U.S. abortions fell 5% during the Great Recession in the biggest one-year decrease in at least a decade, according to government figures released Wednesday.
The reason for the decline wasn’t clear, but some experts said it may be due to better use of birth control during tough economic times. Their theory is that some women believe they can’t afford to get pregnant.
“They stick to straight and narrow … and they are more careful about birth control,” said Elizabeth Ananat, a Duke University assistant professor of public policy and economics who has researched abortions.
While many states have aggressively restricted access to abortion, most of those laws were adopted in the past two years and are not believed to have played a role in the decline.
Abortions have been dropping slightly over much of the past decade. But before this latest report, they seemed to have leveled off.
The new data from the Centers for Disease Control and Prevention found that both the number and rate of abortions fell 5% in 2009, the most recent statistics available from most states.
Nearly all states report abortion numbers to the federal government, but it’s voluntary. A few states — including California, which has the largest population and largest number of abortion providers — don’t send in data. Experts believe there are more than 1 million abortions performed nationwide each year, but because of the incomplete reporting, the CDC had reports of about 785,000 in 2009.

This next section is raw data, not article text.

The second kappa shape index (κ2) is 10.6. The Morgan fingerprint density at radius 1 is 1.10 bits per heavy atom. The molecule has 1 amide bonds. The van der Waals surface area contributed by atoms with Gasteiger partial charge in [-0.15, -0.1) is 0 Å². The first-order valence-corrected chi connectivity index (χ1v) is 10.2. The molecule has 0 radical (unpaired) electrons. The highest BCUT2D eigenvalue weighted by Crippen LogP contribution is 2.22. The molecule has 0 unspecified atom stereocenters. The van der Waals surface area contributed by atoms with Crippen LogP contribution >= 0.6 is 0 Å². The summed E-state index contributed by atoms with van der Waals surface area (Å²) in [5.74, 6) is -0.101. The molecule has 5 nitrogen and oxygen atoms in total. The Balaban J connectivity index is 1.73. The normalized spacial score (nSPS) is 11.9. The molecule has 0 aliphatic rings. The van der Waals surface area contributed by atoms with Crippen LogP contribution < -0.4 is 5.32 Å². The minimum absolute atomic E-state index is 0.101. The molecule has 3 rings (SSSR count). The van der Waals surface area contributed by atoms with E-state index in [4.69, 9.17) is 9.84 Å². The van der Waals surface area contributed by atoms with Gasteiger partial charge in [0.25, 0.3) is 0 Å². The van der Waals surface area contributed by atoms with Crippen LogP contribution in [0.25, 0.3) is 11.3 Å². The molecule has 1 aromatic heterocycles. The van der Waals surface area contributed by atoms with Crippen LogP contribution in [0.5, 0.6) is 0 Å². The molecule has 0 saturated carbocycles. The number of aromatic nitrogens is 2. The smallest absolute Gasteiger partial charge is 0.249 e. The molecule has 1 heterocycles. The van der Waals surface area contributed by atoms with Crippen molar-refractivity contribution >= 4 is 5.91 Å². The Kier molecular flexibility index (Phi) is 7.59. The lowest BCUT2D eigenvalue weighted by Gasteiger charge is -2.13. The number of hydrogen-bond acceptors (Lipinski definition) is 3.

For the sake of consistency, the CDC focused on the numbers from 43 states and two cities — those that have been sending in data without interruption for at least 10 years. The researchers found that abortions per 1,000 women of child-bearing age fell from about 16 in 2008 to roughly 15 in 2009. That translates to nearly 38,000 fewer abortions in one year.
Mississippi had the lowest abortion rate, at 4 per 1,000 women of child-bearing age. The state also had only a couple of abortion providers, and has the nation’s highest teen birth rate. New York was highest, with abortion rates roughly eight times higher than Mississippi’s. New York is second only to California in number of abortion providers.
Nationally since 2000, the number of reported abortions has dropped overall by about 6% and the abortion rate has fallen 7%, but the figures essentially leveled off for a few of those years.
By all accounts, contraception is playing a role in lowering the numbers.
Some cite a government study released earlier this year suggesting that about 60% of teenage girls who have sex use the most effective kinds of contraception, including the pill and patch. That’s up from the mid-1990s, when fewer than half were using the best kinds.
Experts also pointed to the growing use of IUDs. The IUD, or intrauterine device, is a T-shaped plastic sperm-killer that a doctor inserts into a woman’s uterus. A Guttmacher Institute study earlier this year showed that IUD use among sexually active women on birth control rose from under 3% in 2002 to more than 8% in 2009.
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